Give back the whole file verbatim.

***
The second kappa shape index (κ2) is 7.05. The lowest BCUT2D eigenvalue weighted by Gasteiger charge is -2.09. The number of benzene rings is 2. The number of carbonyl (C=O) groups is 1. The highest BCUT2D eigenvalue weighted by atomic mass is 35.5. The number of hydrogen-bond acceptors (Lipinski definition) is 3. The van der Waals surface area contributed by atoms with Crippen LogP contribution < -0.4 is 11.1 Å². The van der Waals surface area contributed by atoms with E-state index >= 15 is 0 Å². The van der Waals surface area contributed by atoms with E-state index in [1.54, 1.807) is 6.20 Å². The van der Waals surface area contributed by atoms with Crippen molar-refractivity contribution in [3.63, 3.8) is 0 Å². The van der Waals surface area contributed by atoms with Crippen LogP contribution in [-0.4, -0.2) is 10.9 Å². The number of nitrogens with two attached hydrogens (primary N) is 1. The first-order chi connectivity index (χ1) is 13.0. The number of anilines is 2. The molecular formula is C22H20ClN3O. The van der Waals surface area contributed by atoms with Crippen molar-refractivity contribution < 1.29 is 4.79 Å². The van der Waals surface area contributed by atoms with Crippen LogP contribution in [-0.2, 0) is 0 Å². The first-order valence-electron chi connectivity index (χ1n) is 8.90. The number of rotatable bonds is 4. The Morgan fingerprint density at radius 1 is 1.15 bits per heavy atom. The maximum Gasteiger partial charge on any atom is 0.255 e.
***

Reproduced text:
The second kappa shape index (κ2) is 7.05. The lowest BCUT2D eigenvalue weighted by Gasteiger charge is -2.09. The number of benzene rings is 2. The number of carbonyl (C=O) groups is 1. The highest BCUT2D eigenvalue weighted by atomic mass is 35.5. The number of hydrogen-bond acceptors (Lipinski definition) is 3. The van der Waals surface area contributed by atoms with Crippen LogP contribution < -0.4 is 11.1 Å². The van der Waals surface area contributed by atoms with E-state index >= 15 is 0 Å². The van der Waals surface area contributed by atoms with E-state index in [1.54, 1.807) is 6.20 Å². The van der Waals surface area contributed by atoms with Crippen molar-refractivity contribution in [3.63, 3.8) is 0 Å². The van der Waals surface area contributed by atoms with Crippen LogP contribution in [-0.4, -0.2) is 10.9 Å². The number of nitrogens with two attached hydrogens (primary N) is 1. The first-order chi connectivity index (χ1) is 13.0. The number of anilines is 2. The molecular formula is C22H20ClN3O. The van der Waals surface area contributed by atoms with Crippen molar-refractivity contribution < 1.29 is 4.79 Å². The van der Waals surface area contributed by atoms with Crippen LogP contribution in [-0.2, 0) is 0 Å². The first-order valence-electron chi connectivity index (χ1n) is 8.90. The number of rotatable bonds is 4. The Morgan fingerprint density at radius 1 is 1.15 bits per heavy atom. The maximum Gasteiger partial charge on any atom is 0.255 e.